weight loss. Lungs were harvested on days 4, 8, and 12 after the
challenge, and vaccinia virus titers were determined (Fig. 1B).
The viral titers reflected the illness of the PBS-inoculated mice:
the vaccinia virus titers per gram of lung were 7.52 ? 0.50 and
6.99 ? 0.26 log10on days 4 and 8, respectively. The vaccinia
virus titers were significantly reduced on day 4 for all groups of
immunized mice compared to those in PBS-inoculated mice (P
? 0.05), but there were detectable virus titers on day 4 in mice
that had received a single MVA immunization. By day 8, there
was no detectable vaccinia virus in any immunized mouse.
Thus, clinical protection was achieved after a single-dose im-
munization with MVA and correlated directly with a reduction
in the overall viral burden and the rapid clearance of vaccinia
MVA induces both humoral and cellular immune responses.
Vaccinia virus neutralization was performed by use of a plaque
reduction assay with samples collected 2 and 4 weeks after
immunization. A dose-dependent humoral response was elic-
ited by MVA immunization (Fig. 2A). The peak response was
seen on day 14 and persisted to at least day 28. A single dose
FIG. 1. Mice immunized with MVA demonstrate absence of weight loss and reduced vaccinia virus titers in the lungs after an intranasal
challenge with vSC8. Mice were immunized with vSC8 or one or two doses of MVA or were inoculated with PBS and then were challenged 4 weeks
later with intranasal vSC8. (A) PBS-inoculated mice demonstrated weight loss that peaked on days 6 and 7. MVA- and vSC8-immunized mice were
protected from weight loss and clinical illness. (B) Lungs were harvested on days 4 and 8, and vaccinia virus titers were determined and expressed
as log10PFU per gram of lung tissue. The limit of detection for this assay was 2.0 log10PFU/g. On day 4, there was a significant decline in vaccinia
virus titer in MVA-immunized mice compared to PBS-inoculated mice. By day 8, there was a complete clearance of vaccinia virus from the lungs
of mice that were immunized with MVA.
TABLE 1. MVA immunization protects against intradermal
Frequency of lesion
formation (no. of mice
with lesions/total no.
of mice [%])b
PBS.................................................................................... 15/16 (94)
MVA ................................................................................. 3/16 (19)*
MVA-MVA...................................................................... 0/16 (0)*
MVA-MVA-MVA........................................................... 0/16 (0)*
VSC8................................................................................. 2/8 (25)*
aMice were immunized with PBS, vSC8, or single or multiple doses of MVA
and then challenged intradermally at the base of the tail 4 weeks after the last
immunization with vSC8. Mice were observed daily for pox lesion formation.
Data are a combination of two experiments and demonstrate a significant de-
crease in lesion formation in all immunized mice. There was partial protection in
mice that received a single injection of MVA, and complete protection was
observed for mice immunized with two or three doses of MVA.
b*, P ? 0.05.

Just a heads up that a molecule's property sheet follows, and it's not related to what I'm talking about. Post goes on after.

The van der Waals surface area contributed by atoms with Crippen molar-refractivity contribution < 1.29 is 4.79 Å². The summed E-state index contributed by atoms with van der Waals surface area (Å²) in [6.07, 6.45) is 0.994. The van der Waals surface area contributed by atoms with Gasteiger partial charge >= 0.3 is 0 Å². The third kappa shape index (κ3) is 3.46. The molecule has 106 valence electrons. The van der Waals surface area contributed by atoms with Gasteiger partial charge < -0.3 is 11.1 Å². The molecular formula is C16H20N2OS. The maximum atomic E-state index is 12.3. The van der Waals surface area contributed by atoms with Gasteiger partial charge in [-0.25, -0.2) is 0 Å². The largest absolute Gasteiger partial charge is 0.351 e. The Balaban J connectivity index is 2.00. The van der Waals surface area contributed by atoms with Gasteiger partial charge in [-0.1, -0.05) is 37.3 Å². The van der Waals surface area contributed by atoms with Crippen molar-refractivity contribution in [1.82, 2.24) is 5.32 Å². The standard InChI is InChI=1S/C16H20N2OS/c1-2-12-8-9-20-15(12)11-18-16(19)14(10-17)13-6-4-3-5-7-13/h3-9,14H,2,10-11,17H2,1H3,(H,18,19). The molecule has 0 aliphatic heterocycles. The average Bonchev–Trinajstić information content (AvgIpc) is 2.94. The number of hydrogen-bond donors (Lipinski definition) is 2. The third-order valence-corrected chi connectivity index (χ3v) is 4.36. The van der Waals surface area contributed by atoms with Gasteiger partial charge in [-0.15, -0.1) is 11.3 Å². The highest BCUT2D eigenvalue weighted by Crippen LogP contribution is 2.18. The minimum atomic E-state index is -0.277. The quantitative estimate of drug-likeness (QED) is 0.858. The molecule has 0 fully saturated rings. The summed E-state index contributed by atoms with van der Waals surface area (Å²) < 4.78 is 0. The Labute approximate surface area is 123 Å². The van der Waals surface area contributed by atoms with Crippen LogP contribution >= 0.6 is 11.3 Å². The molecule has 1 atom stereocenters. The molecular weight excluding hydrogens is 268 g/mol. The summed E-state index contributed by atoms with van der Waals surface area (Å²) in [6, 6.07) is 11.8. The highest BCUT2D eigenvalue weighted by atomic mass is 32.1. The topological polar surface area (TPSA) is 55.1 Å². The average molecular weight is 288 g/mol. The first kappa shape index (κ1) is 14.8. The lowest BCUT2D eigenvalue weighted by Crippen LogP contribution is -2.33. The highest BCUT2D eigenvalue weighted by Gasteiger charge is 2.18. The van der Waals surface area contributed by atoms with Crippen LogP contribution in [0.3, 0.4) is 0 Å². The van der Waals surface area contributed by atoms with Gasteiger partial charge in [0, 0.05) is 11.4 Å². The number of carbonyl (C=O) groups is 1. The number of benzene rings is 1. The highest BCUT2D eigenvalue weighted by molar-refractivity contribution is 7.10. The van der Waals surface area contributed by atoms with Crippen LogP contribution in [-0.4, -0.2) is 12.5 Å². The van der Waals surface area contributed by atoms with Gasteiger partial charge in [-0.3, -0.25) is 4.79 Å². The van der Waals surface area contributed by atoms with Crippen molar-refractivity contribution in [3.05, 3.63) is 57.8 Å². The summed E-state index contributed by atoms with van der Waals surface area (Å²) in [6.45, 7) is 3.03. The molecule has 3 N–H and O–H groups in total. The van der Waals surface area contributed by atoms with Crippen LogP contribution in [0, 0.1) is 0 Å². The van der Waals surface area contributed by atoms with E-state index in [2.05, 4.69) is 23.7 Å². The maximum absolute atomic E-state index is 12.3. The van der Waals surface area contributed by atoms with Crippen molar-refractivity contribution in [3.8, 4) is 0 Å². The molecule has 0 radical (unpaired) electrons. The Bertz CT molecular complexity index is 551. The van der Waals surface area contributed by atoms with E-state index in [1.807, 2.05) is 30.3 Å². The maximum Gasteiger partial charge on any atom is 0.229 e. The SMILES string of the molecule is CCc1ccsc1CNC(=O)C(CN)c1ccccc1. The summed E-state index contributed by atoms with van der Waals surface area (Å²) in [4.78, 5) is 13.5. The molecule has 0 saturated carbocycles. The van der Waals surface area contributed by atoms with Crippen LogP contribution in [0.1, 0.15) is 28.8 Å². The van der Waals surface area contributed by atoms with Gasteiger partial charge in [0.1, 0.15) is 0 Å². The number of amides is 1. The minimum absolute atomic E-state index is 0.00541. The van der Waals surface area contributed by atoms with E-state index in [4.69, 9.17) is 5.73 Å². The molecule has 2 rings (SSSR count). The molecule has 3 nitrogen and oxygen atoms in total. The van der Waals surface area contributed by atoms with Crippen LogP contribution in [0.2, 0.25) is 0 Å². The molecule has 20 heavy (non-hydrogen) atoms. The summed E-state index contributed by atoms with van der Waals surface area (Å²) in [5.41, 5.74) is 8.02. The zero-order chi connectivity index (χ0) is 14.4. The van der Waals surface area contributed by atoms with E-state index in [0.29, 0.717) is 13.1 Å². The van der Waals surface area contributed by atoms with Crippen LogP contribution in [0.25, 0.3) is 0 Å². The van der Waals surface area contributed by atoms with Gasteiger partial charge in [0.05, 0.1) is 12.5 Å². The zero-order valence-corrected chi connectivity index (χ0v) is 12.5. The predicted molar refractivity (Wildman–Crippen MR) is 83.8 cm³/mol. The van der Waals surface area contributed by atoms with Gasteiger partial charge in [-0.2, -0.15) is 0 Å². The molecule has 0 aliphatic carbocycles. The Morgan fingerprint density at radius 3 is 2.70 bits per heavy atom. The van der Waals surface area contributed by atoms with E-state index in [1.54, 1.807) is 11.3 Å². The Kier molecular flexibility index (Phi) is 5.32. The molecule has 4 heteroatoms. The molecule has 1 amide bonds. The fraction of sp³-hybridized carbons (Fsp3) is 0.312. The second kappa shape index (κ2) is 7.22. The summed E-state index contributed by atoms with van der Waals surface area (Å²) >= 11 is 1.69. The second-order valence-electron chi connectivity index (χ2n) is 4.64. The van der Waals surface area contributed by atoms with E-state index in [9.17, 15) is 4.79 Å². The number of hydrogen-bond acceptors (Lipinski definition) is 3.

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of MVA elicited a response equivalent to that seen with intra-
muscular vSC8. The administration of multiple doses of MVA
boosted the antibody response, with a significant enhancement
of neutralization seen after three doses on days 14 and 28
compared to that with a single dose (P ? 0.05).
Similarly, the magnitude of the cellular response was depen-
dent on the number of MVA immunizations. Twenty-eight
days after immunization, splenocytes were isolated, stimulated
with vaccinia virus, and evaluated for intracellular IFN-? pro-
duction by flow cytometry. The percentage of vaccinia virus-
specific CD8?CD3?T cells was determined for mice receiving
PBS, vSC8, or MVA (Fig. 2B). A higher frequency of vaccinia
virus-specific CD8?T cells was elicited by the three-dose reg-
imen of MVA than by either one or two doses of MVA (P ?
MVA protects against lethal vSC8-mIL4 intranasal chal-
lenge. In order to determine the efficacy of MVA immuniza-
tion against a vaccinia virus strain with enhanced virulence, we
challenged mice intranasally with a recombinant vaccinia virus
encoding murine IL-4, vSC8-mIL4. As with the vSC8 parent
strain, mice immunized with one or two doses of MVA were
protected from the development of clinical illness, as measured
by weight loss (Fig. 3A). Nonimmunized mice lost weight rap-
idly, and all mice died or were euthanized because of extreme
illness by day 8 after the challenge. Nonimmunized mice dem-
onstrated significantly higher vaccinia virus titers in the lungs
than did MVA-immunized mice (Fig. 3B). Lung histopathol-
ogies were evaluated to compare the inflammatory processes in
immunized versus nonimmunized mice. MVA-immunized
mice showed only a minimal infiltrate on day 8, while there was
a profound alteration of the lung architecture in nonimmu-
nized mice, with severe mononuclear cell peribronchiolar and
interstitial infiltrates, alveolar edema and exudate, and epithe-
lial necrosis (Fig. 4).
T-cell depletion reduces efficacy of MVA immunization.
Groups of mice were depleted of CD4?cells, CD8?cells, or
both by the use of specific antibodies prior to an intranasal
challenge with 107PFU of vSC8-mIL4. PBS-inoculated mice
developed significant illness and mortality by day 8 after the
challenge (Fig. 5A). MVA-immunized mice that received an
isotype control antibody or mice that were depleted of
CD4?cells, CD8?cells, or both had no significant weight